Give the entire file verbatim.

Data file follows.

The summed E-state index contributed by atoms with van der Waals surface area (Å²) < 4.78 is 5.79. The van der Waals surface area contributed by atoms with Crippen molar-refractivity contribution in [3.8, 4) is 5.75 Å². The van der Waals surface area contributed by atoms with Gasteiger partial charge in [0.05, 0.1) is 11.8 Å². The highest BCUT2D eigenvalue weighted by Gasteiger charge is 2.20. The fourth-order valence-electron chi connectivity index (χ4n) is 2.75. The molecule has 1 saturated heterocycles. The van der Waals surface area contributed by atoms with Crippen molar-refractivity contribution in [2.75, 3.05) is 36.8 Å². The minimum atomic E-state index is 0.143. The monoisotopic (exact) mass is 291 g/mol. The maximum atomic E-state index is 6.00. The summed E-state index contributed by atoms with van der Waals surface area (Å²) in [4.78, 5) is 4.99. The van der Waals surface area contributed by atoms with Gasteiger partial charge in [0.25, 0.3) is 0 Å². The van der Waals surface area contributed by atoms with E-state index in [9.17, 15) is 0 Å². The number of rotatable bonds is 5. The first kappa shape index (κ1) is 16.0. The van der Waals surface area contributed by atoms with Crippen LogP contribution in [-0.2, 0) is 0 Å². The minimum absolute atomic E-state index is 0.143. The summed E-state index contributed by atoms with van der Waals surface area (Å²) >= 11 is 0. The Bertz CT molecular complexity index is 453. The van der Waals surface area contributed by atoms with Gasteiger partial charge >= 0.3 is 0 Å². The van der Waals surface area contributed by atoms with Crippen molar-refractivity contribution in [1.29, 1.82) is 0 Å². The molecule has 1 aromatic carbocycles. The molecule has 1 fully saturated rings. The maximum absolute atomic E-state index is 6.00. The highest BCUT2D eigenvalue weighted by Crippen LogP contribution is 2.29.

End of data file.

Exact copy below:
The summed E-state index contributed by atoms with van der Waals surface area (Å²) < 4.78 is 5.79. The van der Waals surface area contributed by atoms with Crippen molar-refractivity contribution in [3.8, 4) is 5.75 Å². The van der Waals surface area contributed by atoms with Gasteiger partial charge in [0.05, 0.1) is 11.8 Å². The highest BCUT2D eigenvalue weighted by Gasteiger charge is 2.20. The fourth-order valence-electron chi connectivity index (χ4n) is 2.75. The molecule has 1 saturated heterocycles. The van der Waals surface area contributed by atoms with Crippen molar-refractivity contribution in [2.75, 3.05) is 36.8 Å². The minimum atomic E-state index is 0.143. The monoisotopic (exact) mass is 291 g/mol. The maximum atomic E-state index is 6.00. The summed E-state index contributed by atoms with van der Waals surface area (Å²) in [4.78, 5) is 4.99. The van der Waals surface area contributed by atoms with Gasteiger partial charge in [0.25, 0.3) is 0 Å². The van der Waals surface area contributed by atoms with E-state index in [9.17, 15) is 0 Å². The number of rotatable bonds is 5. The first kappa shape index (κ1) is 16.0. The van der Waals surface area contributed by atoms with Crippen LogP contribution in [-0.2, 0) is 0 Å². The minimum absolute atomic E-state index is 0.143. The summed E-state index contributed by atoms with van der Waals surface area (Å²) >= 11 is 0. The Bertz CT molecular complexity index is 453. The van der Waals surface area contributed by atoms with Gasteiger partial charge >= 0.3 is 0 Å². The van der Waals surface area contributed by atoms with Crippen molar-refractivity contribution in [1.29, 1.82) is 0 Å². The molecule has 1 aromatic carbocycles. The molecule has 1 fully saturated rings. The maximum absolute atomic E-state index is 6.00. The highest BCUT2D eigenvalue weighted by Crippen LogP contribution is 2.29.